It was one of six nations that forged fledgling European unity from the ashes of World War II, and was a force behind the treaty that created the euro currency.
Yet, along with France, it also put itself at the vanguard of the euro-skeptic tide by rejecting a proposed European constitution in a referendum.
The answer could be an indication of the very direction of Europe.
In 2005, Dutch voters deepened a major continental crisis by rejecting a historic EU constitution just three days after the French gave their historic “Non” — effectively killing the charter.
In the upcoming elections, the Dutch are pondering even greater existential questions for Europe — whether to stick with the union and its currency or try to fix both from the inside.
Not surprisingly, the most extreme view — ditch the European Union — comes from firebrand populist Geert Wilders, who first rose to prominence with strident anti-Islam rhetoric that resonated across Europe.
At the other end of the spectrum is outgoing Prime Minister Mark Rutte, a staunch believer in EU integration who also hews closely to the hard-line budgetary conservatism of German Chancellor Angela Merkel.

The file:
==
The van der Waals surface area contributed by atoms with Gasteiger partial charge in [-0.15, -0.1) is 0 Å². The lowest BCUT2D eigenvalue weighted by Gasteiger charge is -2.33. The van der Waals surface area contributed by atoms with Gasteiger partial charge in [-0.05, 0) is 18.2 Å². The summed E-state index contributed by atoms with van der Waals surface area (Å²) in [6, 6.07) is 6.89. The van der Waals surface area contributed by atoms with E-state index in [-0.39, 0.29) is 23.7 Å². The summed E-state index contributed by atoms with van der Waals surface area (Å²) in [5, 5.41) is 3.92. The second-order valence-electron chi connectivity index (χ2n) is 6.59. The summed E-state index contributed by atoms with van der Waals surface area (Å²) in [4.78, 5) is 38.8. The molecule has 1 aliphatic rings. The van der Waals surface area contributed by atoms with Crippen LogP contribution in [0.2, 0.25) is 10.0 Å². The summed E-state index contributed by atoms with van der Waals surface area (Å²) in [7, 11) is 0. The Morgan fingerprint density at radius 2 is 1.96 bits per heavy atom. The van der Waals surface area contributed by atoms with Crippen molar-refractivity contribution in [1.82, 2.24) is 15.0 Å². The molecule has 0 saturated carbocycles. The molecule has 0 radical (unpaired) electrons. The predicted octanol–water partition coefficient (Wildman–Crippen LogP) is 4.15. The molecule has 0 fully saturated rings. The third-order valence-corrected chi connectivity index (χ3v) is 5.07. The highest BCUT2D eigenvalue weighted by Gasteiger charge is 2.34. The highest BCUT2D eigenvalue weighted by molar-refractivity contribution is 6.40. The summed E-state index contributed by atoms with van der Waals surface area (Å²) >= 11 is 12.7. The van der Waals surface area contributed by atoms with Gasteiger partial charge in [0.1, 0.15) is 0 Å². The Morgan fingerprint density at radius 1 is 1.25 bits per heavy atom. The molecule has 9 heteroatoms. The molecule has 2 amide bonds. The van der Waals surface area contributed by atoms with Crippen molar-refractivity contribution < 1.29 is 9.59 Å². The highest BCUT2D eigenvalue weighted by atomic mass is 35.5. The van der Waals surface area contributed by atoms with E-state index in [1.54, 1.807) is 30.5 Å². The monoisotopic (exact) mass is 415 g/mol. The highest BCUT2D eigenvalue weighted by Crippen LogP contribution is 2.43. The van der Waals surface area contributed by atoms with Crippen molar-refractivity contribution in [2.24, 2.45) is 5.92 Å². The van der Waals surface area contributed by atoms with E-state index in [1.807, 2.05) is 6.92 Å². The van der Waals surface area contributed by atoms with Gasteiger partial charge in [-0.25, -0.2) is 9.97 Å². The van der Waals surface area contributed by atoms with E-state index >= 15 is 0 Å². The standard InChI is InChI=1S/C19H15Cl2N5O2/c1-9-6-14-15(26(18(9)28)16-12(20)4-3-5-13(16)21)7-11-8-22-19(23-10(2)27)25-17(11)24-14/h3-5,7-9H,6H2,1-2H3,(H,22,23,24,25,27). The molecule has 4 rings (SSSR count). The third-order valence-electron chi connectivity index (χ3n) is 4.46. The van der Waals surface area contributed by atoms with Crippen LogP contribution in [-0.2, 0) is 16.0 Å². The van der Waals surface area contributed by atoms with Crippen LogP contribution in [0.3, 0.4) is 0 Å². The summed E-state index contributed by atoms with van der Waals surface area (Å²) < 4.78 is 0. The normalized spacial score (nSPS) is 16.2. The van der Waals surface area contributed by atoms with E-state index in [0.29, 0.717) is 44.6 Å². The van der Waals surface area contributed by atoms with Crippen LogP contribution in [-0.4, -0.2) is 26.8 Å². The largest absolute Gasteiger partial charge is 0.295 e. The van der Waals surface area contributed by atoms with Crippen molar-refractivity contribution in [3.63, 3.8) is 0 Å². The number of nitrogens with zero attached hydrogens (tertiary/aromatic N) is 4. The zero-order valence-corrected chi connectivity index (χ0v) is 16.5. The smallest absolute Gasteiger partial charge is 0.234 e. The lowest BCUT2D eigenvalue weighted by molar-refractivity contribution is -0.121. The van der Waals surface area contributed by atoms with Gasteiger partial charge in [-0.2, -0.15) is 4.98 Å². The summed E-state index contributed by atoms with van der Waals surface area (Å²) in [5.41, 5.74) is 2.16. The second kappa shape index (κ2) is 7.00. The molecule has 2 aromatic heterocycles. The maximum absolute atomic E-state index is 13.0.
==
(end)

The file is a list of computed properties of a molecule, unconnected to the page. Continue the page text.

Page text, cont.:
In between are a slew of euro-skeptic parties that are also nonetheless conscious of the bloc’s importance to the Netherlands, a nation whose economy is built on exports.
The leader of one such party is Emile Roemer, who heads the left-wing Socialists. His campaign symbol is the tomato, after the rotten fruit his supporters believe to be the just deserts of the EU-loving political establishment.
At a recent campaign stop in his hometown of Boxmeer, a verdant town in the eastern Netherlands close to the German border, Mr. Roemer handed out tomato-flavored ice cream and said he wants “a more social Europe.”
His Socialists polled strongly throughout summer campaigning, before falling back to third place in a complicated race that likely will lead to long negotiations to form the next ruling coalition.View Entire Story
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